This is the most accessible and wide-ranging introduction to critical theory currently available. Providing a comprehensive overview of the practice, role and importance of theory across the humanities and social sciences, the book not only maps a notoriously complex area, but it also enables the reader to take the arguments and apply them in practice. Starting with an explanation of how theory relies on implicit assumptions that inform interpretations, the book moves on to depict the long-term philosophical problems that have fed into much twentieth century thinking and also more recent debates. The philosophical grounds of contemporary thought are traced from Plato through Descartes to the work of Heidegger and Freud and on to recent developments in structuralism and deconstruction that critically revise many of the previous terms of debate.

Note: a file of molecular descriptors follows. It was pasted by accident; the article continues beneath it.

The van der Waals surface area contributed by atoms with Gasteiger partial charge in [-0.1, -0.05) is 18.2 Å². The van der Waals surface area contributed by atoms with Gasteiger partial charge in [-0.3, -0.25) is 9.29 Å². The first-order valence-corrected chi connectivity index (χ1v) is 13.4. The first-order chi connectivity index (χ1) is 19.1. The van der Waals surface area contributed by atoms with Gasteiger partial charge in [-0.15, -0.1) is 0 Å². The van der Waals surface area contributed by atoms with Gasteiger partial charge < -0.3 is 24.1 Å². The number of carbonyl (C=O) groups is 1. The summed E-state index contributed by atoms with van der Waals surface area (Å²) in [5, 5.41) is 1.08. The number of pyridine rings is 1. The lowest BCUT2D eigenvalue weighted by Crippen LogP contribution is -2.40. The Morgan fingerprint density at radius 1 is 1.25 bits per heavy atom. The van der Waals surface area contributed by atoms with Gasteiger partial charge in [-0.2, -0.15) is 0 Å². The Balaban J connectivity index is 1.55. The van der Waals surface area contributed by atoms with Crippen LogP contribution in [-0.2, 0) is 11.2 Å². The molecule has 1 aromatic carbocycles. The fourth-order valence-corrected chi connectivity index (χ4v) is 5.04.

The individual sections treat key concepts in detail and may be read independently. Sections that provide a thorough grounding in notions like the critical, theory, the political and modernity pave the way for in-depth accounts of the basic arguments of structuralism, psychoanalytic theory and deconstruction. Attention is paid to ensuring clarity throughout the book; the critical theory described is demonstrated via readings of verbal and visual texts. A serious guide to the practicalities of the use of critical theory in the humanities today this book should be on the shelves of all students of literature, cultural studies and social science.